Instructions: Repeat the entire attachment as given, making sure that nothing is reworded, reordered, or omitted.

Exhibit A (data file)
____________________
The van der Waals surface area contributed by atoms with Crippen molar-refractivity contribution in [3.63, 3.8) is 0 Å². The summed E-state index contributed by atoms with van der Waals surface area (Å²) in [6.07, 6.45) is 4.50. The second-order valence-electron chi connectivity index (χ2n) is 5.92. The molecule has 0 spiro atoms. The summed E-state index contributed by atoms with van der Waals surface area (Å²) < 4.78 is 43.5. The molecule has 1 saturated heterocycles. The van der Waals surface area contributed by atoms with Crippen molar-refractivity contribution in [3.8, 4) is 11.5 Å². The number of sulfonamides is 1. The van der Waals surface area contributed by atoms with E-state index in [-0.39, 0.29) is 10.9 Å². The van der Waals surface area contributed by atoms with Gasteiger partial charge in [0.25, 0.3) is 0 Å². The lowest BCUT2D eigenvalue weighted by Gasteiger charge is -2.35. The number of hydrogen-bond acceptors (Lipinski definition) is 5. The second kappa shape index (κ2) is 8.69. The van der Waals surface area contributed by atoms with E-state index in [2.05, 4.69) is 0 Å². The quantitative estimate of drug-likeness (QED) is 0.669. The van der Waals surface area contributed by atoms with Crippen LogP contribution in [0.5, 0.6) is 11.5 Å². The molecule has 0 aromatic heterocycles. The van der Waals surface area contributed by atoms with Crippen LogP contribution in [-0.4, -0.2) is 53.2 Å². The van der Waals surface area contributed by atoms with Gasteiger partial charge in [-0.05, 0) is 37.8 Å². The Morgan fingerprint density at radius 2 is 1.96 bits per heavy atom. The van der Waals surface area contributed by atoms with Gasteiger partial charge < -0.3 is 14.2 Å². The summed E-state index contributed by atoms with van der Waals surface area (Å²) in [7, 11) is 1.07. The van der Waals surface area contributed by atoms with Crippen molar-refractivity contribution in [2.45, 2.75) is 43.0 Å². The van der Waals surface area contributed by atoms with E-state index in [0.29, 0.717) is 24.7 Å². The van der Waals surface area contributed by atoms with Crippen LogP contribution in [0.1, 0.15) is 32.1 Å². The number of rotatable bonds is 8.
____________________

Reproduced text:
The van der Waals surface area contributed by atoms with Crippen molar-refractivity contribution in [3.63, 3.8) is 0 Å². The summed E-state index contributed by atoms with van der Waals surface area (Å²) in [6.07, 6.45) is 4.50. The second-order valence-electron chi connectivity index (χ2n) is 5.92. The molecule has 0 spiro atoms. The summed E-state index contributed by atoms with van der Waals surface area (Å²) < 4.78 is 43.5. The molecule has 1 saturated heterocycles. The van der Waals surface area contributed by atoms with Crippen molar-refractivity contribution in [3.8, 4) is 11.5 Å². The number of sulfonamides is 1. The van der Waals surface area contributed by atoms with E-state index in [-0.39, 0.29) is 10.9 Å². The van der Waals surface area contributed by atoms with Gasteiger partial charge in [0.25, 0.3) is 0 Å². The lowest BCUT2D eigenvalue weighted by Gasteiger charge is -2.35. The number of hydrogen-bond acceptors (Lipinski definition) is 5. The second kappa shape index (κ2) is 8.69. The van der Waals surface area contributed by atoms with E-state index in [2.05, 4.69) is 0 Å². The quantitative estimate of drug-likeness (QED) is 0.669. The van der Waals surface area contributed by atoms with Crippen LogP contribution in [0.5, 0.6) is 11.5 Å². The molecule has 0 aromatic heterocycles. The van der Waals surface area contributed by atoms with Crippen LogP contribution in [-0.4, -0.2) is 53.2 Å². The van der Waals surface area contributed by atoms with Gasteiger partial charge in [-0.05, 0) is 37.8 Å². The Morgan fingerprint density at radius 2 is 1.96 bits per heavy atom. The van der Waals surface area contributed by atoms with Gasteiger partial charge < -0.3 is 14.2 Å². The summed E-state index contributed by atoms with van der Waals surface area (Å²) in [7, 11) is 1.07. The van der Waals surface area contributed by atoms with Crippen molar-refractivity contribution in [2.45, 2.75) is 43.0 Å². The van der Waals surface area contributed by atoms with E-state index in [0.29, 0.717) is 24.7 Å². The van der Waals surface area contributed by atoms with Crippen LogP contribution in [0.1, 0.15) is 32.1 Å². The number of rotatable bonds is 8.